My work is about family and extended family, tribes, the tribes we create. That was definitely Hood by Air for me: It was this family that I created, Shayne created, we all kind of created.
Can we talk about the title of your book?
The silently pronounced title … It’s cozy. Oh, you want an explainer? Cozy is … it’s kind of me. I like to challenge people’s comfort zones. People are like, “He’s got no shirt, it’s sexy.” But it’s not even about no shirt, it’s about that coating. Clothing is coating, it’s like your armor. You remove that, you become vulnerable, you become weak, almost like medieval terms, like a gladiator.
How did it feel to put out all your private photos?
I wanted to put 500 of these nondescript, extremely delicate, basic books out. I’m so not about “glamour,” or “glossy.” Luxury to me isn’t fashion or art. Luxury is … it’s corny, but luxury is interacting with people, love, family — that’s real luxury.
Do you feel the Bronx nurtures artists?
The Bronx is very territorial; it doesn’t really outsource its artists. Right now, it’s just really where the inspiration is, the energy, the drive. It’s my home, I’ve been there for a while. I think it’s something about it being untouched; it’s not a challenge, shooting. Kids from Brooklyn, whether you’re from the hood or you’re hipster, you know the look. You’ve been approached, you’ve probably been photographed 10 or 15 times.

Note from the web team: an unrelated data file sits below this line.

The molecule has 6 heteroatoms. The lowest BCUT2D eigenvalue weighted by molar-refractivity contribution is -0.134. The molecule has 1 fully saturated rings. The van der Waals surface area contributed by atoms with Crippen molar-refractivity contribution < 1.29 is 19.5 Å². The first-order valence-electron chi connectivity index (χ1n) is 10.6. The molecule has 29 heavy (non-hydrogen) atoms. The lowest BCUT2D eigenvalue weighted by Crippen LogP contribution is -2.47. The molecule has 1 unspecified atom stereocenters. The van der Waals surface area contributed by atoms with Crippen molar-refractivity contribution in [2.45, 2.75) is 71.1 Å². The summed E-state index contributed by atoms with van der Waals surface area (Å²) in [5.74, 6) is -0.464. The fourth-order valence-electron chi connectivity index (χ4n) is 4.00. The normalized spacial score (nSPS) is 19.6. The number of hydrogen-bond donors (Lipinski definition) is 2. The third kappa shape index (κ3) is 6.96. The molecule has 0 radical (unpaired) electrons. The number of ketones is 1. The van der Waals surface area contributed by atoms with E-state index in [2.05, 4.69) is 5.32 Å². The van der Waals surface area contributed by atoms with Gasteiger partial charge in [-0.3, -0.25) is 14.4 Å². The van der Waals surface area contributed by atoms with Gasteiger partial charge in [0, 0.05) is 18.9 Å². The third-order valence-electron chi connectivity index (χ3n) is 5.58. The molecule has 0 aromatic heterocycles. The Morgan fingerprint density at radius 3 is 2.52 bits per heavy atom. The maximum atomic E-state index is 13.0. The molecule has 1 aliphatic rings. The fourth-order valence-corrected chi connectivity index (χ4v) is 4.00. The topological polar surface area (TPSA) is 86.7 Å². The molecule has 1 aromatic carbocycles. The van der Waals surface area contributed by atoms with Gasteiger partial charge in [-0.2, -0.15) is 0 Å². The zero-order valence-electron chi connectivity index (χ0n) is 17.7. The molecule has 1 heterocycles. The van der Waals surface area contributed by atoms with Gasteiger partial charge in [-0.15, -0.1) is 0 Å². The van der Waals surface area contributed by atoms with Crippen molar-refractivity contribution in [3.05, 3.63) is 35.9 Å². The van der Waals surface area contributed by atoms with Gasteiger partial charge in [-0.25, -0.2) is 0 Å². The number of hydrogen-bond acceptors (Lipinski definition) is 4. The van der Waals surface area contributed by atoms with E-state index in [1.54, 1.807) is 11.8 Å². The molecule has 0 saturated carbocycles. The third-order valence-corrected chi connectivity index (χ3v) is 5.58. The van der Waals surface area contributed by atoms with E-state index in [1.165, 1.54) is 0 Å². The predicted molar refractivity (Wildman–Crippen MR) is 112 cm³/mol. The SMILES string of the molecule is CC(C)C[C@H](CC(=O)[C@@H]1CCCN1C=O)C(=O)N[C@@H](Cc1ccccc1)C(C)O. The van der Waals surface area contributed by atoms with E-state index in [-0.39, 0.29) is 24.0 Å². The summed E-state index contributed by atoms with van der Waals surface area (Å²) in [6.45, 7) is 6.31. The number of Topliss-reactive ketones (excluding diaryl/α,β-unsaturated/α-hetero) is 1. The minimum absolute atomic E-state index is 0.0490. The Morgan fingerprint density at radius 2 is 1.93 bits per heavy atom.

It was important for me to do the book because putting [work] online, everything’s like that LED glow every five seconds. Kids growing up now, I don’t think they even know of an artist. If you’re like, Who’s your favorite artist? they’d probably say Nicki [Minaj] — a musician.
There were a lot of kids at your VFiles launch party.
That was a great crowd. It’s so important that people who were never really respected, weren’t at the forefront of fashion, to bring them to the forefront of fashion, whether or not they didn’t have access to it. Being an insider and being a part of it gives you the access. There’s more of an emotional connection and so you don’t feel the need for shock value. I don’t need nudity, if anything nudity is a quirky sidebar.
It’s an aftermath?
The world is too shocked, overly shocked. For me, the whole point of the capsule collection with the book, it goes back to how music was in the ‘60s and ‘70s, how music influenced art. It was about kids who sit in front of computers all day looking at clothes, looking at sneakers. What they collected back in the day was art, that was their collective currency. Now it’s sneakers, it’s clothes. The merging of the two was kind of cool.